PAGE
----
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Identification of pathogens from blood culture bottles in spiked and clinical samples using matrix-assisted laser desorption ionization time-of-flight mass-spectrometry analysis
BMC Research Notes volume 7, Article number: 405 (2014)
Blood stream infections significantly contribute to mortality. An early most appropriate antimicrobial therapy is crucial for a favourable outcome of the patient. Matrix-assisted laser desorption ionization time-of-flight mass spectrometry (MALDI-TOF MS) may speed up the diagnostic of causative micro organisms.
MALDI-TOF MS using the SARAMIS database was applied to 37 spiked blood culture samples. Identification rates of spiked samples were as follows: The species level was determined in 16 of 21 (76.2%) Gram negative bacteria and in 11 of 13 (84.6%) Gram positive bacteria. Genus level only was determined in additional 2 Gram negative and for the 2 Gram positive strains. Yeast species could not be identified.
MALDI-TOF MS was also compared to cultured-based results in standard routine diagnostic. Identification rates of patient samples were as follows: The species level was determined in 41 of 47 (87.2%) Gram negative bacteria and in 63 of 123 (51.2%) Gram positive bacteria. Genus level only was determined in additional 2 Gram negative bacteria. Once again no yeasts were identified.
A prolonged incubation of BC bottles for 16 hours after primary positive alert did not influence the concentration of bacteria and identification rates.
The SARAMIS database used in our experiments mainly confirms previous findings that were obtained with the MALDI-TOF MS BRUKER system by others.
Blood stream infections significantly contribute to mortality on intensive care units and any delay in appropriate antimicrobial therapy independently increases the risk for a fatal course of disease . That is the reason why the recently published International Guidelines for Management of Severe Sepsis and Septic Shock recommend “early administration of broad-spectrum antimicrobials […], and reassessment of antimicrobial therapy daily for de-escalation, when appropriate” .
Changes in antibiotic therapy are mainly based on the microbiological findings from blood cultures (BC). Therefore, rapid identification of pathogens in the laboratory is important to guide treatment of the patient as early as possible. For this purpose, matrix-assisted laser-desorption-ionization time-of-flight mass-spectrometry (MALDI-TOF-MS) applied directly to positive BC broths represents a promising approach [3–8]. In this study we report results from spiked and clinical samples.
Blood samples (10 mL each) of a healthy volunteer were spiked with 200 μL of a suspension of microorganisms (McFarland 0.5) and transferred into BC bottles (BACTEC Plus-Aerobic/-Anaerobic, BD, Heidelberg, Germany). Bottles were incubated at 37°C in an automat (BACTEC FX, BD) until reported positive. The same procedure was applied to BC bottles (BACTEC Plus-Aerobic and -Anaerobic and PEDS Plus, BD) from the standard microbiological diagnostic, and results were compared to parallel culture-based testing by certified diagnostic standard operation procedures.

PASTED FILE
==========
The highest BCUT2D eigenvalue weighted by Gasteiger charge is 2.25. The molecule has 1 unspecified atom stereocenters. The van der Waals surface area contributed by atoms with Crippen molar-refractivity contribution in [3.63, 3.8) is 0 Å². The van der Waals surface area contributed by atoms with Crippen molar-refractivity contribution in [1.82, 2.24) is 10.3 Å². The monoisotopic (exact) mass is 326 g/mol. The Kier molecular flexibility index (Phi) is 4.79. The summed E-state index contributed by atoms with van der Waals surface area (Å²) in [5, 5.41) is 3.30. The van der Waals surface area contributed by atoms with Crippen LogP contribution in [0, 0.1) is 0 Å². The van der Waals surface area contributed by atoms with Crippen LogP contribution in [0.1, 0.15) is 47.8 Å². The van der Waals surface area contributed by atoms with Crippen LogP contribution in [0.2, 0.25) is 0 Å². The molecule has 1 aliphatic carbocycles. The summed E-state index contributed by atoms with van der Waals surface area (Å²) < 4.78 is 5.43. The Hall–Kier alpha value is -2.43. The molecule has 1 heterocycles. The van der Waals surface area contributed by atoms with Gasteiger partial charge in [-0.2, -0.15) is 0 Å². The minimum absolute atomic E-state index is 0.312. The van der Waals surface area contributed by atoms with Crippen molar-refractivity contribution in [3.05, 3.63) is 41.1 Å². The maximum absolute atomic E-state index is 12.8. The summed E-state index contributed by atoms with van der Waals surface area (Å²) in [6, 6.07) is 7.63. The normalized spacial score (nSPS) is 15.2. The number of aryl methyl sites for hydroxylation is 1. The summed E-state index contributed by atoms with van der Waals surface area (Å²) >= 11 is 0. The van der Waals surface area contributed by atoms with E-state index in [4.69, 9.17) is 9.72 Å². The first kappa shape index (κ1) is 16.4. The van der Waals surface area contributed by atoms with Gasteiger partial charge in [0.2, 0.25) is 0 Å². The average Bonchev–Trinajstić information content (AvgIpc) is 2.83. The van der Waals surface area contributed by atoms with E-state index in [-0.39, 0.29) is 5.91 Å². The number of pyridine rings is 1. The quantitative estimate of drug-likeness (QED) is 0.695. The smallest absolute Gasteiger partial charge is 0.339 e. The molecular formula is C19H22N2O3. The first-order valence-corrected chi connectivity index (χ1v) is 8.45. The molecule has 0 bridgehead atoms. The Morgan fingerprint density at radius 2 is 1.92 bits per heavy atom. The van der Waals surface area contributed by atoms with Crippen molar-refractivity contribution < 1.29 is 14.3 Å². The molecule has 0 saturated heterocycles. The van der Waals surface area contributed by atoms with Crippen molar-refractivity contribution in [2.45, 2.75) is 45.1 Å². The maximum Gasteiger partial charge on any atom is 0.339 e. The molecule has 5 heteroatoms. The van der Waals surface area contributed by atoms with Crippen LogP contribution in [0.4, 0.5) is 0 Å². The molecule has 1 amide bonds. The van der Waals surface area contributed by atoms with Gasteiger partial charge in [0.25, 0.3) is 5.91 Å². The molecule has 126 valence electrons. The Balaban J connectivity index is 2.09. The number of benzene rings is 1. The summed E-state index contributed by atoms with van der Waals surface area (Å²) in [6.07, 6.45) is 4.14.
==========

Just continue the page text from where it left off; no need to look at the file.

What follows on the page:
Preparation of pathogen proteins from positive BC bottles was performed as described previously . In brief, sterile syringes were used to transfer 1.5 mL from positive BC bottles into gel-containing tubes (Vacutainer SST II, BD). After centrifuging at 3.000 g at room temperature (RT) for 10 min the supernatant was discarded. The remaining pellet on the surface of the gel was resuspended with 1.3 mL of sterile water. A second centrifugation step in a new sterile tube at 13.000 g at RT was performed for 1 min. Once again, the supernatant was discarded. Of the remaining pellet 0.5 μL were spotted with sterile pipette tips in duplicates (0.5 μL each) onto a FlexiMass MALDI target (Shimadzu Biotech, Basel, Switzerland) for further use.
The mass spectrometer (AXIMA Assurance, Shimadzu) equipped with a 337 nm nitrogen laser and a maximum pulse rate of 50 Hz at 220 V was used for analysis. Spectra were recorded in positive linear mode in the range of 2 to 20 kDa. Data were automatically acquired using the database SARAMIS software 4.09 (AnagnosTec, Potsdam, Germany). Alpha-cyano-4-hydroxycinnamic acid (Alphy Cyano, bioMerieux, Nürtingen, Germany) served as matrix coverage (1 μL). Identification of pathogens was undertaken with and without of 0.5 μL using 25% formic acid. Protein preparation was repeated 16 h after the primary positive alert in order to check for a potential influence of accidentally prolonged incubation of BC bottles.
The study on clinical samples was approved by the institutional ethics committee and the ethics committee waived the need for written informed consent from the blood donor (Ethic Committee Document No. 2074-2013).
Results and discussion
A total of 37 spiked BC samples (34 bacteria and 3 yeasts) were tested as described. No false positive results were observed. Identification of species was possible for 16/21 (76.2%) Gram negatives, additional 2 (9.5%) strains were correctly identified on genus level only, and the remaining 3 (14.3%) isolates were not identified at all. With respect to Gram positives the species of 11/13 (84.6%) test organisms could be determined by MALDI-TOF-MS directly from the BC bottles, while only genus level was correctly ascertained for the remaining 2 (15.4%). None of the 3 yeasts could be identified in spiked samples in our approach.